Strange worlds, reality gone wrong… Jacques Lemaire demonstrates a whole imagination on the theme of disappearance!
This is a first foray into literature for Jacques Lemaire, who worked for a long time in the school world. It unfolds in 14 short stories whose title of its collection announces the theme: Disappear.
One of these stories is already known, however, since in 2019, “Le ravin” won the Prix de la nouvelle de Radio-Canada. It is all the more to point out that the jury, that year, was composed of the great Marie-Claire Blais, alongside Blaise Ndala and Stéfanie Clermont, themselves solid writers.
“Le ravine” remains one of the strong texts of Disappear. It closely follows the thoughts of a World War II soldier about to be shot. We are in his head and it is overwhelming.
But other news is also disturbing. Two texts that affect everyday life stand out in this regard.
First there is “Travel diary”, where a tourist who likes to mingle with the local fauna will find himself a victim. We identify with the narrator throughout, but deep down, the reversal of the situation he is experiencing is completely logical.
In another vein, “La mémoire en allée (diary of a gone)” captures realistically the increasingly confusing world of a woman with Alzheimer's disease. We come out of it deeply moved.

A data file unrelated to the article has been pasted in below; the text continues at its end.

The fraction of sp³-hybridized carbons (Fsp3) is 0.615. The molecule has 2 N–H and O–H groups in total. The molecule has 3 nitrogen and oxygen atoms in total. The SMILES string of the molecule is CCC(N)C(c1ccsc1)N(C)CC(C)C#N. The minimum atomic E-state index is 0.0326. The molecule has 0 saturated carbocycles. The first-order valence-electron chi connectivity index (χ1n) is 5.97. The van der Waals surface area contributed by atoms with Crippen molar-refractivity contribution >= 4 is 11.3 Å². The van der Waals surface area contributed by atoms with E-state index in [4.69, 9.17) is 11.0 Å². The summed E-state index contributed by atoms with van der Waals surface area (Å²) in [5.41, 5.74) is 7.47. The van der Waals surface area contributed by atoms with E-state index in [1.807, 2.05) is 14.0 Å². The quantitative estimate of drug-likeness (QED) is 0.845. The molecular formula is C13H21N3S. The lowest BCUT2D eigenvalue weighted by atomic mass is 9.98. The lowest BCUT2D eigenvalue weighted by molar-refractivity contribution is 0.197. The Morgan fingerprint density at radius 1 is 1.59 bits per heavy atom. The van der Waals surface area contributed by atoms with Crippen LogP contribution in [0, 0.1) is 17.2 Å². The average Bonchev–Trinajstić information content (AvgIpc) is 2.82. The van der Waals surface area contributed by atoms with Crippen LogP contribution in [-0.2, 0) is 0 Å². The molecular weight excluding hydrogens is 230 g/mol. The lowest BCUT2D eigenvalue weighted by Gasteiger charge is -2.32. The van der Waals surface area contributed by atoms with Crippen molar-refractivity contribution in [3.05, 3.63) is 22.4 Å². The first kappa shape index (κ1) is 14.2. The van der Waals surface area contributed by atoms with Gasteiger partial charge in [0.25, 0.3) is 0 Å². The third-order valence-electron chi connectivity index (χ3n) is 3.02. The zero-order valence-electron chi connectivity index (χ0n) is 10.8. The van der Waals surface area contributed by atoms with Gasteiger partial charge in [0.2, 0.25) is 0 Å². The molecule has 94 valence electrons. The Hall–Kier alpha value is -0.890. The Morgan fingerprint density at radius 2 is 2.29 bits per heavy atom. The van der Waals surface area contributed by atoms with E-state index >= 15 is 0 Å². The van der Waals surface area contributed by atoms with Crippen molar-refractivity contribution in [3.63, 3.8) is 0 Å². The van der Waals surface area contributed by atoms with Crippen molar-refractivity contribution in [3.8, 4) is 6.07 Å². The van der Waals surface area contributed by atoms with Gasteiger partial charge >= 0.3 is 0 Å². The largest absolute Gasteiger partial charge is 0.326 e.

As for the strangeness, it is not limited to dreams in Lemaire's universe. You have to see how a tattoo artist becomes obsessed with the elegant design he draws on attractive skin. And how a man begins to frequent a court in the Plateau Mont-Royal, attracted by a Thing that makes him give up everything. The short story is called “The end of the world”, and it is not in vain.
Madness and chills
We will also smile at the premise of the first short story which, like the collection, is called “Disappear”. At 15, the protagonist decides “to be nobody”, which is quite another thing than dying. Rather, it is about making sure “we forget him and he forgets himself”. And to inspire him, he turns to a school friend who leaves him absolutely indifferent and who is called… Jacques Lemaire.
The collection is however not marked by humor . Rather, it delves into the darker aspects of being human, which sometimes leads to madness or extreme, chilling behavior.
But it ends on a sweet note: love for a dog for his master, a man with a dark past who crumbles before his eyes. The beast will not forget it.
Each story is told with the appropriate tone, none are alike, and we embark without difficulty in the proposed scenarios. Even the confusing is rendered with credibility.
In fact, nothing is loose here; even the vocabulary and syntax are remarkably mastered. Lemaire controls all of his disappearances!
Katrine Johns has been a reporter on the news desk since 2013. Before that she wrote about young adolescence and family dynamics for Styles and was the legal affairs correspondent for the Metro desk. Before joining The Gal Post, Katrine Johns worked as a staff writer at the Village Voice and a freelancer for Newsday, The Wall Street Journal, GQ and Mirabella. To get in touch, contact me through my firstname.lastname@example.org 1-800-268-7128